Lt. Col. Mara Kreishman-Deitrick
TITLE: Director, Experimental Therapeutics
COMMAND/ORGANIZATION: Walter Reed Army Institute of Research, U.S. Army Medical Research and Development Command, U.S. Army Futures Command
YEARS OF SERVICE IN WORKFORCE: 15
YEARS OF MILITARY SERVICE: 16
AAW/DAWIA CERTIFICATIONS: Level III in science and technology management and in program management
EDUCATION: Ph.D. in biological chemistry, University of Texas Southwestern Medical Center at Dallas; B.S. in biochemistry, University of Cincinnati
AWARDS: Defense Acquisition Workforce Individual Achievement Award in Science and Technology Management, Army Medical Department 9A Proficiency Designator, Meritorious Service Medal, Army Commendation Medal, Army Achievement Medal, U.S. Army Medical Service Corps Carmack Medal
By Susan L. Follett
Free rappelling classes brought Lt. Col. Mara Kreishman-Deitrick to the Army 25 years ago, and she has made good use of her time since then, playing a part in developing new treatments for malaria and being the first member of the U.S. Army Medical Research and Development Command (USAMRDC) to win a Defense Acquisition Workforce Achievement Award.
“When I was in college, I noticed that ROTC was sponsoring free electives—basic rappelling and rifle marksmanship. I signed up with a friend, and was surprised by how much I liked it,” she said. “It was completely unexpected, but the Army life and the leadership principles really spoke to me. And it was wonderful to discover later on that serving on active duty would fit with my plans to earn an advanced degree.”
She became a part of the Army Acquisition Workforce during her very first assignment on active duty in 2004. “Our commanding general mandated acquisition training across the command, and I was fortunate to be introduced very early on to the ‘decision gate’ system our command was implementing for medical product acquisition,” she said. “The challenge of integrating science, FDA regulatory requirements and DOD acquisition immediately appealed to me. I got involved and never looked back.”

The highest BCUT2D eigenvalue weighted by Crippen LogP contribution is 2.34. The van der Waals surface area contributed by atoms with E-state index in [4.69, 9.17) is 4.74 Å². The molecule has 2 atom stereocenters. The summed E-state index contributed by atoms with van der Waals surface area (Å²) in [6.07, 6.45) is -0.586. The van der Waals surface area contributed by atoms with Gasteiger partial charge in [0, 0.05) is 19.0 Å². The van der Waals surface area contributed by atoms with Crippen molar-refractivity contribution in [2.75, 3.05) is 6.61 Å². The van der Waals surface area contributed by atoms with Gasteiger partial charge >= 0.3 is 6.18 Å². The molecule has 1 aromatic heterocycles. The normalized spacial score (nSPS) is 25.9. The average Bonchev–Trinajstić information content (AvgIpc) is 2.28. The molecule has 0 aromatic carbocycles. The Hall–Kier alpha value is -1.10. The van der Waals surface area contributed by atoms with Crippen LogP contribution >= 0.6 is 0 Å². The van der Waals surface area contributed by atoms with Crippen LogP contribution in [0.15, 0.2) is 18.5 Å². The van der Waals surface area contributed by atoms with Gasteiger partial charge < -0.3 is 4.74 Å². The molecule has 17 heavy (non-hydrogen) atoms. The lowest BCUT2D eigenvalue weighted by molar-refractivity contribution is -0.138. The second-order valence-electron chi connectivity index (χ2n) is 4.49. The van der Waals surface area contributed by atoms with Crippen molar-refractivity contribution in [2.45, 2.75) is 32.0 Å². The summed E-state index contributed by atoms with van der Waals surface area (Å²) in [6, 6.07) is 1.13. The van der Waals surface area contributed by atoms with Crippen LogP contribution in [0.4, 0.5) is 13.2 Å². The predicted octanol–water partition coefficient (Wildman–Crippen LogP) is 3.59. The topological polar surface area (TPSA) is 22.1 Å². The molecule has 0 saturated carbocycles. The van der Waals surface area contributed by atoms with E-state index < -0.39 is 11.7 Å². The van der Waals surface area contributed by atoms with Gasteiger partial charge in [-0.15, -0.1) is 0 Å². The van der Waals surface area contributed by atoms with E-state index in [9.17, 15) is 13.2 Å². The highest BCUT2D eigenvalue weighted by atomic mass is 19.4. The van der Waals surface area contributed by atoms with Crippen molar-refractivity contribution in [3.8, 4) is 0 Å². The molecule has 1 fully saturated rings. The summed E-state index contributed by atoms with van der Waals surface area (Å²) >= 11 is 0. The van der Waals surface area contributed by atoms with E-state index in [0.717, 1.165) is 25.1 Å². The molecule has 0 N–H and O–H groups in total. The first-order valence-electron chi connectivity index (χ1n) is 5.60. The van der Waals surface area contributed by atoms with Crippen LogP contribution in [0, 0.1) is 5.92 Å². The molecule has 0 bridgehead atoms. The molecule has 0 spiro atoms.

As director of the Experimental Therapeutics Branch at the Walter Reed Army Institute of Research (WRAIR), Kreishman-Deitrick leads the Army’s program to discover and develop new drugs to protect warfighters from battlefield health threats, including malaria, leishmaniasis—a parasitic disease spread by sandflies—and antibiotic-resistant bacterial infections. “We develop new medicines to keep Soldiers safe and healthy on the battlefield, and our expertise can be applied not only to infectious disease, but to any operational or casualty care area in need of a drug intervention,” she said.
“The best part about science and technology research is that no two days at work are the same,” she added. “It’s really exciting to lead a product development effort where the science and data take it—it’s often not where you expect, and these unexpected turns often make the product better.”
Kreishman-Deitrick noted that the biggest challenge she faces “is the incredible magnitude and pace of change within Army and DOD medical product development.” Formerly known as the U.S. Army Medical Research and Materiel Command, USAMRDC transitioned to the U.S. Army Futures Command (AFC) last year. “We are working hard to adapt to a new command and a fundamentally different approach to modernization and research and development investment,” said Kreishman-Deitrick. “We’re learning the AFC approach, being more innovative and moving faster, and looking outside of our traditional locations for new partners. We’re also looking at the way in which medical product development fits into AFC and the Army’s modernization priorities. Despite the fact that medical modernization isn’t explicitly mentioned in the Army’s top six priorities, USAMRDC has been given the task of maximizing human potential, and the Army of the future will still depend on having lethal, durable Soldiers. That’s the type of work we’ve been doing at WRAIR for over a century.”